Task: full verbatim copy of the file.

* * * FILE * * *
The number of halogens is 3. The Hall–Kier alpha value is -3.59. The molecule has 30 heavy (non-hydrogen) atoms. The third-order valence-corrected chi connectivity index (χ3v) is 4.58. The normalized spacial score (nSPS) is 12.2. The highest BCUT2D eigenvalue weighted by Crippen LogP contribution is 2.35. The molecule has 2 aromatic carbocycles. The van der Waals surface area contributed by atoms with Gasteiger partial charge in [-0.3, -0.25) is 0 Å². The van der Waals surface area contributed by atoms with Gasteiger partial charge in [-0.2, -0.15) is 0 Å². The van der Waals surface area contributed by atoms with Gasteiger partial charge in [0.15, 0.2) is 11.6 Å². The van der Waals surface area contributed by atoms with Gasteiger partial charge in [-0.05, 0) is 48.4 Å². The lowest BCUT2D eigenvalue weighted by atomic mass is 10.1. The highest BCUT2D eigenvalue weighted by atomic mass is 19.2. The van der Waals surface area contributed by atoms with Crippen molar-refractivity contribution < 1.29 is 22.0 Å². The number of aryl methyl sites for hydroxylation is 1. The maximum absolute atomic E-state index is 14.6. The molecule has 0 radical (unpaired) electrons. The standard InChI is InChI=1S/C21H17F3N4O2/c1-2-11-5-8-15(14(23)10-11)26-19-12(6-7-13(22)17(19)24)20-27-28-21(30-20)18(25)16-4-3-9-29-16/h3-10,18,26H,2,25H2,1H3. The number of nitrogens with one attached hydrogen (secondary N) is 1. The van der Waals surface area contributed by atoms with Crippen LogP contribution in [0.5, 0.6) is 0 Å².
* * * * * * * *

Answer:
The number of halogens is 3. The Hall–Kier alpha value is -3.59. The molecule has 30 heavy (non-hydrogen) atoms. The third-order valence-corrected chi connectivity index (χ3v) is 4.58. The normalized spacial score (nSPS) is 12.2. The highest BCUT2D eigenvalue weighted by Crippen LogP contribution is 2.35. The molecule has 2 aromatic carbocycles. The van der Waals surface area contributed by atoms with Gasteiger partial charge in [-0.3, -0.25) is 0 Å². The van der Waals surface area contributed by atoms with Gasteiger partial charge in [-0.2, -0.15) is 0 Å². The van der Waals surface area contributed by atoms with Gasteiger partial charge in [0.15, 0.2) is 11.6 Å². The van der Waals surface area contributed by atoms with Gasteiger partial charge in [-0.05, 0) is 48.4 Å². The lowest BCUT2D eigenvalue weighted by atomic mass is 10.1. The highest BCUT2D eigenvalue weighted by atomic mass is 19.2. The van der Waals surface area contributed by atoms with Crippen molar-refractivity contribution < 1.29 is 22.0 Å². The number of aryl methyl sites for hydroxylation is 1. The maximum absolute atomic E-state index is 14.6. The molecule has 0 radical (unpaired) electrons. The standard InChI is InChI=1S/C21H17F3N4O2/c1-2-11-5-8-15(14(23)10-11)26-19-12(6-7-13(22)17(19)24)20-27-28-21(30-20)18(25)16-4-3-9-29-16/h3-10,18,26H,2,25H2,1H3. The number of nitrogens with one attached hydrogen (secondary N) is 1. The van der Waals surface area contributed by atoms with Crippen LogP contribution in [0.5, 0.6) is 0 Å².